Johnson’s selection — at a time when the relationship between social and religious conservatives, establishment-wing Republicans and the MAGA movement had shown signs of fraying — may prove to have long-lasting ramifications. He has introduced bills seeking to prevent public schools from teaching children under 10 about sexuality and “gender ideology,” to prevent minors from being taken across state lines to procure an abortion without a parent’s consent and to require men to pay child support during pregnancy.
Having someone with these principles leading the Republican caucus is a strong endorsement that social and religious conservatives are still an important part of the conservative coalition, and that their priorities will be heard.
As many politicians have, Johnson has made some statements that strike many today as tone-deaf. Like many Republicans, he played footsie with conspiracy theorists after the 2020 election and his policy stances on cutting government spending may not be popular with the median voter.
But his principled conservatism may help provide a dose of stability for a caucus that is often divided. (And some of his warnings aptly captured conservative fears, including the worry that the legalization of gay marriage could lead to a legal recognition of polygamy, which some see as increasingly plausible, though legal moves to do so remain on the fringes for now.)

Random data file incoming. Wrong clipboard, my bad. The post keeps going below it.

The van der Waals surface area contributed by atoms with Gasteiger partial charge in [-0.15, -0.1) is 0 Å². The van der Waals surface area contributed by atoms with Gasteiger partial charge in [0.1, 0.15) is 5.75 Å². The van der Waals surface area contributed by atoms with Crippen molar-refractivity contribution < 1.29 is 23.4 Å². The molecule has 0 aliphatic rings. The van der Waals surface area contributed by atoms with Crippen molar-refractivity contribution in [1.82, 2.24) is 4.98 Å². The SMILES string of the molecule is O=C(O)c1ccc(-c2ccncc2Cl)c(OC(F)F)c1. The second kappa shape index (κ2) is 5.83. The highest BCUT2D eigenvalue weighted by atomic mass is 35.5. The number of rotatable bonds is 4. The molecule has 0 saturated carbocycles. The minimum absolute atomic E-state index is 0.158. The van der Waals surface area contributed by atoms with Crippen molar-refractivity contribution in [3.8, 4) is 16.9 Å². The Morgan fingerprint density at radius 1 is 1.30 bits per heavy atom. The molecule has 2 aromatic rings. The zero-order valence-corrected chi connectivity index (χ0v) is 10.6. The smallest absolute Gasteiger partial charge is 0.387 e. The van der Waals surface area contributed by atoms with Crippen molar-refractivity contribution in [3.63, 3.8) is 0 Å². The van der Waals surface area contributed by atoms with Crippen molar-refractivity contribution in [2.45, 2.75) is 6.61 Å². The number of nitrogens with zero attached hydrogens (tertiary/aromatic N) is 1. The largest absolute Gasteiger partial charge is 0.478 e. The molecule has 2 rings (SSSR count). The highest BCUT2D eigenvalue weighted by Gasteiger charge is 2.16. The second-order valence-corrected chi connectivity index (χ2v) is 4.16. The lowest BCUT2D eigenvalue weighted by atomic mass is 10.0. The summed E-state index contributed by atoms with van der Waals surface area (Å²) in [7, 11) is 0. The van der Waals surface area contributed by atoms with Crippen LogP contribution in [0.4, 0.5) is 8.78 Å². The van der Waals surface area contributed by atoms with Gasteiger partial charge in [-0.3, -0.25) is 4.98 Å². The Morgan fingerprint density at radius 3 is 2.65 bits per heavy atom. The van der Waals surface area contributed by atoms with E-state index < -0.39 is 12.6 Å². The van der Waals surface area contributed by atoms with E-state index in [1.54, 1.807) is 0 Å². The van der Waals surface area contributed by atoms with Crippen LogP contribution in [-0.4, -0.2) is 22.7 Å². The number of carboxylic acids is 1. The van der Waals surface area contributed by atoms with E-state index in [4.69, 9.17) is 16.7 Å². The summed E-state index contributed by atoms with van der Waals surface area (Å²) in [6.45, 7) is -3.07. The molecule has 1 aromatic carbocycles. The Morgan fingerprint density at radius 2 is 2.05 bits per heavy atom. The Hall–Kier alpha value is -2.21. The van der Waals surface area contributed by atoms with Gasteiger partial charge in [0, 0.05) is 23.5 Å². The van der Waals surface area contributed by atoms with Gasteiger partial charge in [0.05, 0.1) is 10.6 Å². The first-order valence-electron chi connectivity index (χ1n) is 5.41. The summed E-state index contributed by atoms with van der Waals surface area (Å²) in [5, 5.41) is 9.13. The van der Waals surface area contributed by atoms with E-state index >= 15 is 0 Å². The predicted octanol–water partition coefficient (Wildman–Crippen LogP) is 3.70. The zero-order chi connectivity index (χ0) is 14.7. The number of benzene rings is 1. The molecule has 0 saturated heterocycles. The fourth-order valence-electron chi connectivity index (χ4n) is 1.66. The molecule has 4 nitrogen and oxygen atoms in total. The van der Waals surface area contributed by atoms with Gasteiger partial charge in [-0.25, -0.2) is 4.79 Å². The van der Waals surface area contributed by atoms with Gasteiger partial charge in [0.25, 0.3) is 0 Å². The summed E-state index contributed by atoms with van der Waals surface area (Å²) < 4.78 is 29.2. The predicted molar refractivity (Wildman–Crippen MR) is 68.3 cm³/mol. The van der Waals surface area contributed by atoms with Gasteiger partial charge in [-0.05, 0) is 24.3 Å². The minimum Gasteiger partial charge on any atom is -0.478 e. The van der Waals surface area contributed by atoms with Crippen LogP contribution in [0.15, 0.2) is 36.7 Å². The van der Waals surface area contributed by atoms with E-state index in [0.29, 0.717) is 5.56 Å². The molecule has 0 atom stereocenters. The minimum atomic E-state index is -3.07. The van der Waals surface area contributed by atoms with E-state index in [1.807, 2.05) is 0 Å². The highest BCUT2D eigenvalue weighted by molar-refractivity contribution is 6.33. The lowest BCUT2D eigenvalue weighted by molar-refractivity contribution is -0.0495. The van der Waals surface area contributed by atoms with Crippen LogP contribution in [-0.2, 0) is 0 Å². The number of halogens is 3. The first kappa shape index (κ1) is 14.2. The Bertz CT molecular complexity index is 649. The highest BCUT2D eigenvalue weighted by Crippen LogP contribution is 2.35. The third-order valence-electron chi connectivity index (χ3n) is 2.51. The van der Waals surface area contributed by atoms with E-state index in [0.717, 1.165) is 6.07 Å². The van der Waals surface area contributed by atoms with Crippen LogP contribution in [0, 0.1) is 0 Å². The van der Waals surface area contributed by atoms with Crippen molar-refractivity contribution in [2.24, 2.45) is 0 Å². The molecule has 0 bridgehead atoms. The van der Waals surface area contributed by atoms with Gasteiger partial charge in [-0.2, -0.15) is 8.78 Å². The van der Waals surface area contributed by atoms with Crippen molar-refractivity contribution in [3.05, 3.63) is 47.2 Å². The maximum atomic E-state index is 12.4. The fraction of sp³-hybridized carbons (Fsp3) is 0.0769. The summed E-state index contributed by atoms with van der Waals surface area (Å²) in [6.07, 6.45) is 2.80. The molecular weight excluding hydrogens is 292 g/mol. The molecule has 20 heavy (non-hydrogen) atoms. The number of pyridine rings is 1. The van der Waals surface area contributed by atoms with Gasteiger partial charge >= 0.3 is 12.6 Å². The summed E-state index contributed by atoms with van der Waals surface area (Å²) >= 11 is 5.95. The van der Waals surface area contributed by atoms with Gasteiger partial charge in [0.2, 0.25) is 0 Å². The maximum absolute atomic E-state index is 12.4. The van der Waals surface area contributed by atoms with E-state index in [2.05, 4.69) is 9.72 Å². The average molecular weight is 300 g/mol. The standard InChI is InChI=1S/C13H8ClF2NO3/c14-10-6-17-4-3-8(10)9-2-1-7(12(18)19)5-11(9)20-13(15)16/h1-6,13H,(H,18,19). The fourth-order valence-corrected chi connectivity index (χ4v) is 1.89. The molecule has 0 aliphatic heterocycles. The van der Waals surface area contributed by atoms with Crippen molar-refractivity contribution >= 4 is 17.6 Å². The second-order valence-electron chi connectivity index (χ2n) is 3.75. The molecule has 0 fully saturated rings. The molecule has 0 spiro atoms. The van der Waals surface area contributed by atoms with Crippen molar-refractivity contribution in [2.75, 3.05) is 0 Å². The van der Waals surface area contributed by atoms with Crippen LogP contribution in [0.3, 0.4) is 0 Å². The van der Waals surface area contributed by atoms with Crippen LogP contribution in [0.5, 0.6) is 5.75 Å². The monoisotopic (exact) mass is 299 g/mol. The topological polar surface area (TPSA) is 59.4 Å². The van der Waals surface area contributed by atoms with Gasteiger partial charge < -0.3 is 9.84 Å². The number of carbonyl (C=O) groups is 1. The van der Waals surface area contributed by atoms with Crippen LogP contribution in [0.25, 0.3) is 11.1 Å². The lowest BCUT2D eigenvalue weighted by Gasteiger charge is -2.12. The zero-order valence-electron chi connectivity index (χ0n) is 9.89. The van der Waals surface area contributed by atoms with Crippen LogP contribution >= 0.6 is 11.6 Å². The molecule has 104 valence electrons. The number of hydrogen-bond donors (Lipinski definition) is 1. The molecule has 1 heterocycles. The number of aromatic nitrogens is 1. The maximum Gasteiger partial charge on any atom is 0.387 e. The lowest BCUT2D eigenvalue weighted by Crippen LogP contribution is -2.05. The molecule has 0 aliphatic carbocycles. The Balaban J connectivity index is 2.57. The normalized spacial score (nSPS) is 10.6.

Johnson’s long track record in the conservative movement suggests someone interested in using MAGA trappings to advance meaningful policy victories, rather than simply fighting for the sake of the fight.
Other candidates, like Rep. Tom Emmer, who voted for last year’s bill to codify gay marriage, or Rep. Jim Jordan, who has been a defender of social media companies, may have treated many causes dear to conservative activists with a benign neglect, no matter how Trump-y their rhetoric. It may be a mark of how many fissures run through the GOP caucus that a run-of-the-mill Republican may have been the best choice to lead them through the next few months.
Voters generally tune out most inside-the-beltway drama that doesn’t directly impact them, so the odds that McCarthy’s defenestration and the painful subsequent search for a Speaker candidate that could appeal to enough GOP members will matter next fall are low.
And Johnson, as a four-term Congressman with little in the way of leadership experience, still has a difficult road ahead of him. By the time his name came up, some Congressional Republicans were tired of the process and ready to vote for the lowest common denominator able to fill the Speaker’s chair. He will have a narrow margin for error. But his credibility with the more fractious elements who pushed McCarthy out may make his job a little easier, starting with the upcoming continuing resolution to avoid a government shutdown.
It’s tempting to see the last month of Washington drama as not much more than an own goal for Republicans. But Johnson’s rock-ribbed, if bland, conservatism might give him some space for some prudential deal-making and strengthen the GOP’s hand at the negotiating table. If so, many Republicans will feel like replacing McCarthy was a gamble that paid off.